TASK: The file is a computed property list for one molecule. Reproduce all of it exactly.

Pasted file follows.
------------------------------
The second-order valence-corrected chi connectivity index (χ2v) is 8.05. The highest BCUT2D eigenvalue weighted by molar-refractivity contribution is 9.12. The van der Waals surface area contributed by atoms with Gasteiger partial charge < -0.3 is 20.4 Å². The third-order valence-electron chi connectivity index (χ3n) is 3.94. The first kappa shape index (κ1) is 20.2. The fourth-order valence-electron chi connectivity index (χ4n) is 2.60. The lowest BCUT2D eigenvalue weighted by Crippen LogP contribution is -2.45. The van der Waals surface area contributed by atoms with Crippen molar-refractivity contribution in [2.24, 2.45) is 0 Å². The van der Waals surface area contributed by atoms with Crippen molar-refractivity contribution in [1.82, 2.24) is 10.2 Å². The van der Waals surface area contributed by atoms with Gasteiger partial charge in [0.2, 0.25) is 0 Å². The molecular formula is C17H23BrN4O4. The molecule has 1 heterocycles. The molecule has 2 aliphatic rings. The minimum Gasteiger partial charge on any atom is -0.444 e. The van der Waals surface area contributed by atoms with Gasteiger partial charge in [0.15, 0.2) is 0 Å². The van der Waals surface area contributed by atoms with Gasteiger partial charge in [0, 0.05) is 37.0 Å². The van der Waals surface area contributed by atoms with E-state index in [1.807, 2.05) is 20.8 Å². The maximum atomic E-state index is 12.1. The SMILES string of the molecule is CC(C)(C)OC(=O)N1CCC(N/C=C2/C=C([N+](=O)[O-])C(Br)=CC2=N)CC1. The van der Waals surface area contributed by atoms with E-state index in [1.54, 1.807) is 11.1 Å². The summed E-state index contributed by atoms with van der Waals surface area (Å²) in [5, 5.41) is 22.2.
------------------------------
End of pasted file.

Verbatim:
The second-order valence-corrected chi connectivity index (χ2v) is 8.05. The highest BCUT2D eigenvalue weighted by molar-refractivity contribution is 9.12. The van der Waals surface area contributed by atoms with Gasteiger partial charge < -0.3 is 20.4 Å². The third-order valence-electron chi connectivity index (χ3n) is 3.94. The first kappa shape index (κ1) is 20.2. The fourth-order valence-electron chi connectivity index (χ4n) is 2.60. The lowest BCUT2D eigenvalue weighted by Crippen LogP contribution is -2.45. The van der Waals surface area contributed by atoms with Crippen molar-refractivity contribution in [2.24, 2.45) is 0 Å². The van der Waals surface area contributed by atoms with Crippen molar-refractivity contribution in [1.82, 2.24) is 10.2 Å². The van der Waals surface area contributed by atoms with Gasteiger partial charge in [0.2, 0.25) is 0 Å². The molecular formula is C17H23BrN4O4. The molecule has 1 heterocycles. The molecule has 2 aliphatic rings. The minimum Gasteiger partial charge on any atom is -0.444 e. The van der Waals surface area contributed by atoms with Gasteiger partial charge in [0.15, 0.2) is 0 Å². The van der Waals surface area contributed by atoms with Gasteiger partial charge in [0, 0.05) is 37.0 Å². The van der Waals surface area contributed by atoms with E-state index in [1.807, 2.05) is 20.8 Å². The maximum atomic E-state index is 12.1. The SMILES string of the molecule is CC(C)(C)OC(=O)N1CCC(N/C=C2/C=C([N+](=O)[O-])C(Br)=CC2=N)CC1. The van der Waals surface area contributed by atoms with E-state index in [1.54, 1.807) is 11.1 Å². The summed E-state index contributed by atoms with van der Waals surface area (Å²) in [5, 5.41) is 22.2.